An epileptic is someone who has recurring seizures or fits. These can be caused by a sudden build up of electricity which disrupts the brain’s messages. Epilepsy can develop for many different reasons. For example, through brain damage, strokes, infections or an inherited medical condition, but for some people there is no known cause.
There are around 40 different types of seizure ranging in severity from absences to convulsions (Rolandic seizure). A doctor may use one of three terms when making a diagnosis: idiopathic- no cause, cryptogenic- a cause is likely, or symptomatic- cause identified.
Epilepsy can take years to diagnose because of the different symptoms. Patients are recommended to keep a diary detailing when and where they had a seizure and to get someone to detail what happened.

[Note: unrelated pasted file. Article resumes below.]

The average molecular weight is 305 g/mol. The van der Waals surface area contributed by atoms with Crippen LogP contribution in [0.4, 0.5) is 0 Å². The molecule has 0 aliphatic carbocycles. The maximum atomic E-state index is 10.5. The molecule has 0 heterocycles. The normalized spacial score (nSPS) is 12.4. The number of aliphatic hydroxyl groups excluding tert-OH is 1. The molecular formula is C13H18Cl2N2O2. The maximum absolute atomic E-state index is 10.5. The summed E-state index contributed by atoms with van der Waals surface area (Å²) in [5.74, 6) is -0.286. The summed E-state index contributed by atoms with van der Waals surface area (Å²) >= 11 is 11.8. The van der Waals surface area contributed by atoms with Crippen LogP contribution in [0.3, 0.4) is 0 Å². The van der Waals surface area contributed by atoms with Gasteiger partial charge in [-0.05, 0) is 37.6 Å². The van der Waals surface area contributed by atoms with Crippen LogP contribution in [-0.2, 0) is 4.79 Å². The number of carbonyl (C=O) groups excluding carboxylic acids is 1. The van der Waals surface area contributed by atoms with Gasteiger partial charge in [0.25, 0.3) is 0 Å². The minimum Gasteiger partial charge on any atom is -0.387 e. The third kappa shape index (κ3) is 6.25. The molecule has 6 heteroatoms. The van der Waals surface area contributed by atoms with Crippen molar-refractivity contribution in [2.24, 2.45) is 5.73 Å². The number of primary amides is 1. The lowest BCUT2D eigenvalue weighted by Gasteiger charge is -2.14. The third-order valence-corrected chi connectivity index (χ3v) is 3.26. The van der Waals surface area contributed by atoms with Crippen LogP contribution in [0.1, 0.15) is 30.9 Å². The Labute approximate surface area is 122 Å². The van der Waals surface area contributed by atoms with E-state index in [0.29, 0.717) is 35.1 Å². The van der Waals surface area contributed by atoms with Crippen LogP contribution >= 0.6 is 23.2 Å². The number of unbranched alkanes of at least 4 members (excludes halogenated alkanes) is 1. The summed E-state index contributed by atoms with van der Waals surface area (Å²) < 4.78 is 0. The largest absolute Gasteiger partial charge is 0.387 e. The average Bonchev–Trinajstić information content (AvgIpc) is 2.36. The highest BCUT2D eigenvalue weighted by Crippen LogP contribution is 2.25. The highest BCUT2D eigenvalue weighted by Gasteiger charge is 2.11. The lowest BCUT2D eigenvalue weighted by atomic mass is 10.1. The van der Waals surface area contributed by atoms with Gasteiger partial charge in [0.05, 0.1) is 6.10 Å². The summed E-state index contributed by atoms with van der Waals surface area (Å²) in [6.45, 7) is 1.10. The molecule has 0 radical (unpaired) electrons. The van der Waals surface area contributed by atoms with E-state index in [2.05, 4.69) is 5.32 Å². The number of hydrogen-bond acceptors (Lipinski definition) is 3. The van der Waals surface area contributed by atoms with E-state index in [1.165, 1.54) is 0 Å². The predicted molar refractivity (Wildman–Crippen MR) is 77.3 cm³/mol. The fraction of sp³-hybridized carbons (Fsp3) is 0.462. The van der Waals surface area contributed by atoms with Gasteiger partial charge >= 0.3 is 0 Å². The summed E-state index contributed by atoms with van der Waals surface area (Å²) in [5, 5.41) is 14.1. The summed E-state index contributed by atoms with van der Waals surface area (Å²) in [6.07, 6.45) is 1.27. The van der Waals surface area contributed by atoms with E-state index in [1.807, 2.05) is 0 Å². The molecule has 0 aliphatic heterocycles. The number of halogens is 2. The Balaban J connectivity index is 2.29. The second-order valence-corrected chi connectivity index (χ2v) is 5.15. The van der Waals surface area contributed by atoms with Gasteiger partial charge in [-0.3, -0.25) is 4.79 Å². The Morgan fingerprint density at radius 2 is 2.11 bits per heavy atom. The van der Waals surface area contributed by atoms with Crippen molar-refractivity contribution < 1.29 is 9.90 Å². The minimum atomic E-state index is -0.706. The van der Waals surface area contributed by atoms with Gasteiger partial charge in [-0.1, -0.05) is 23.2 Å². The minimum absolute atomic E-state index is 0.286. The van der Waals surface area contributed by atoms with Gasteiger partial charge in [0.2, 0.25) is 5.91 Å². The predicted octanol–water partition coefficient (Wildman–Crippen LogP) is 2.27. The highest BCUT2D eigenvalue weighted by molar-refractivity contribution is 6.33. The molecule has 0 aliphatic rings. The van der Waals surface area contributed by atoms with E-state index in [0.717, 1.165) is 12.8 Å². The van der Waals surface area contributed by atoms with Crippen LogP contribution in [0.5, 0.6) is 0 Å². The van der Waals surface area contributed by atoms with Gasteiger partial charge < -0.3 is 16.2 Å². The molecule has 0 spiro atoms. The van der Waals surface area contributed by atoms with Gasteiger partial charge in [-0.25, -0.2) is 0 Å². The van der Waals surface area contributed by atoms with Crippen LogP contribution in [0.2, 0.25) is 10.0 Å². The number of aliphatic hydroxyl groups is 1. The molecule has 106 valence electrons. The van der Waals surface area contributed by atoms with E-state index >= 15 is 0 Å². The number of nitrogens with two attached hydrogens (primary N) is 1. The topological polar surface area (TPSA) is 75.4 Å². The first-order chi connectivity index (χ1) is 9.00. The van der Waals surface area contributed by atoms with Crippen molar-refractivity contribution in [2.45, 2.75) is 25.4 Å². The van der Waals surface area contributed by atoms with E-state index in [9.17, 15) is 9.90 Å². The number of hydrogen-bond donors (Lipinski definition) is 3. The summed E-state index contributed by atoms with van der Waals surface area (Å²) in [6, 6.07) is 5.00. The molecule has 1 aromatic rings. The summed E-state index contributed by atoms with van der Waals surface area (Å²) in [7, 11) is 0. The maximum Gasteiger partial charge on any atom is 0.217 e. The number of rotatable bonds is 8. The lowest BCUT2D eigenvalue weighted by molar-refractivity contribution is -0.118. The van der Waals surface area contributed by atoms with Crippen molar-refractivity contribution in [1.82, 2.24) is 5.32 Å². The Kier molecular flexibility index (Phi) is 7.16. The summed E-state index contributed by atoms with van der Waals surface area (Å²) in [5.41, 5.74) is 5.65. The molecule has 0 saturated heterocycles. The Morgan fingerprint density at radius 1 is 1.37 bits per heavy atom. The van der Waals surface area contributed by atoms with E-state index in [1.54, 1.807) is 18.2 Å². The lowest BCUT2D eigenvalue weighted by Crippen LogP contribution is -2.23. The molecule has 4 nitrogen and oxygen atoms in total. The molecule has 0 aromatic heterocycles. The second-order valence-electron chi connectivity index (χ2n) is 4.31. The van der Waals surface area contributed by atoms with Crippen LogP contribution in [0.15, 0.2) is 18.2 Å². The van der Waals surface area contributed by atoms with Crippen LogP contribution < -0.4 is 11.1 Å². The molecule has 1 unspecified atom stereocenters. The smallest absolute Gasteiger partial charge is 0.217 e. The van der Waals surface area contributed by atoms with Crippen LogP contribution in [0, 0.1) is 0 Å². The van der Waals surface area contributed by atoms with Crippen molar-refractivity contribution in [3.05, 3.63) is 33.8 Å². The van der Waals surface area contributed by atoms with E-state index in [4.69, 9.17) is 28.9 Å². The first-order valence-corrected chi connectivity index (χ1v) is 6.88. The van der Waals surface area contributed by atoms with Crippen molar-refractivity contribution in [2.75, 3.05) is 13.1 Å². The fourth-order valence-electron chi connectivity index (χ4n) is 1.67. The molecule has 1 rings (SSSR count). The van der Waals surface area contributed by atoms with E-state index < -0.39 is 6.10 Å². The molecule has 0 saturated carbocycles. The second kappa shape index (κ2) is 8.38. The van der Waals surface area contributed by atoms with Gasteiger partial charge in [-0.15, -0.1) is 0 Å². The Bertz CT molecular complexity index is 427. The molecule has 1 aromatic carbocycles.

Some people may experience an aura before they have a fit. An aura is a sensation like a strange taste or a stomach ache and can enable you to get to a safe place to prevent injury.
In order to gain a diagnosis doctors may carry out some tests. These can include, but are not limited to an EEG, CT scan, MRI scan and blood tests. They may also ask about your family history, medical history and lifestyle.
For some people their epilepsy may be triggered by something. Stress is one of things that may set off seizures in a few epileptics. Others may suffer from photosensitive epilepsy, where flashing lights is a trigger and therefore have to avoid computers and strobe lighting.